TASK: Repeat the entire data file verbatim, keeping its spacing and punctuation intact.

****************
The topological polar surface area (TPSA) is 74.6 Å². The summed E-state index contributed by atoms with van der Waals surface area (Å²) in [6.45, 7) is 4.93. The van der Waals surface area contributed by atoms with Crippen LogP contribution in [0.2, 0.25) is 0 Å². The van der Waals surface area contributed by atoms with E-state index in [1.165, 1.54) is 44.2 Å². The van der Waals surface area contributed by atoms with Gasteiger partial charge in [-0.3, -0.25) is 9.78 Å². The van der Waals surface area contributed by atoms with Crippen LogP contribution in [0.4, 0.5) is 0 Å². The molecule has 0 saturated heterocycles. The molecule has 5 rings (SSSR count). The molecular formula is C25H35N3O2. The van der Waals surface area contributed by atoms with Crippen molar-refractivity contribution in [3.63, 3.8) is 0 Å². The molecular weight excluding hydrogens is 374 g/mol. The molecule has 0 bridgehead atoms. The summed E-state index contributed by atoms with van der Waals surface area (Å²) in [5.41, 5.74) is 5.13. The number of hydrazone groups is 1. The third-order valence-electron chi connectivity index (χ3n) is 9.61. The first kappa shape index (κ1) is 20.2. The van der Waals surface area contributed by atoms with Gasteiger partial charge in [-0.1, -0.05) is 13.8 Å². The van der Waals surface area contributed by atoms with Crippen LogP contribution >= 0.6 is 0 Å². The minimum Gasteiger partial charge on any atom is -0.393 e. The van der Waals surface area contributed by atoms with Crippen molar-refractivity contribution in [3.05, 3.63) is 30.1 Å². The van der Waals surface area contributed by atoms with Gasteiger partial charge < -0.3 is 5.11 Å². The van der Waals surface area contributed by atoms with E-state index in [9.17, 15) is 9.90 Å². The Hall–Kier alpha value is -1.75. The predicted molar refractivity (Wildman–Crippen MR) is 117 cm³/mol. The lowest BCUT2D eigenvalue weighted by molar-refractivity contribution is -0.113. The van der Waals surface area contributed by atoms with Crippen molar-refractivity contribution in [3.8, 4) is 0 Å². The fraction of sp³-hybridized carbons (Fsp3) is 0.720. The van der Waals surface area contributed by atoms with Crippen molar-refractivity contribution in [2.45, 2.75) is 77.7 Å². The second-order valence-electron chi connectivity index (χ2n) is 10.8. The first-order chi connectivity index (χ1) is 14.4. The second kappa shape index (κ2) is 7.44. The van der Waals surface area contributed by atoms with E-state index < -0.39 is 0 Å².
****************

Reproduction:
The topological polar surface area (TPSA) is 74.6 Å². The summed E-state index contributed by atoms with van der Waals surface area (Å²) in [6.45, 7) is 4.93. The van der Waals surface area contributed by atoms with Crippen LogP contribution in [0.2, 0.25) is 0 Å². The van der Waals surface area contributed by atoms with E-state index in [1.165, 1.54) is 44.2 Å². The van der Waals surface area contributed by atoms with Gasteiger partial charge in [-0.3, -0.25) is 9.78 Å². The van der Waals surface area contributed by atoms with Crippen LogP contribution in [0.4, 0.5) is 0 Å². The molecule has 0 saturated heterocycles. The molecule has 5 rings (SSSR count). The molecular formula is C25H35N3O2. The van der Waals surface area contributed by atoms with Crippen molar-refractivity contribution in [3.63, 3.8) is 0 Å². The molecular weight excluding hydrogens is 374 g/mol. The molecule has 0 bridgehead atoms. The summed E-state index contributed by atoms with van der Waals surface area (Å²) in [5.41, 5.74) is 5.13. The number of hydrazone groups is 1. The third-order valence-electron chi connectivity index (χ3n) is 9.61. The first kappa shape index (κ1) is 20.2. The van der Waals surface area contributed by atoms with Gasteiger partial charge in [-0.1, -0.05) is 13.8 Å². The van der Waals surface area contributed by atoms with Crippen LogP contribution >= 0.6 is 0 Å². The minimum Gasteiger partial charge on any atom is -0.393 e. The van der Waals surface area contributed by atoms with Crippen molar-refractivity contribution in [3.05, 3.63) is 30.1 Å². The van der Waals surface area contributed by atoms with Gasteiger partial charge < -0.3 is 5.11 Å². The van der Waals surface area contributed by atoms with E-state index in [9.17, 15) is 9.90 Å². The Hall–Kier alpha value is -1.75. The predicted molar refractivity (Wildman–Crippen MR) is 117 cm³/mol. The lowest BCUT2D eigenvalue weighted by molar-refractivity contribution is -0.113. The van der Waals surface area contributed by atoms with Crippen molar-refractivity contribution in [3.8, 4) is 0 Å². The fraction of sp³-hybridized carbons (Fsp3) is 0.720. The van der Waals surface area contributed by atoms with Crippen molar-refractivity contribution in [2.45, 2.75) is 77.7 Å². The second-order valence-electron chi connectivity index (χ2n) is 10.8. The first-order chi connectivity index (χ1) is 14.4. The second kappa shape index (κ2) is 7.44. The van der Waals surface area contributed by atoms with E-state index < -0.39 is 0 Å².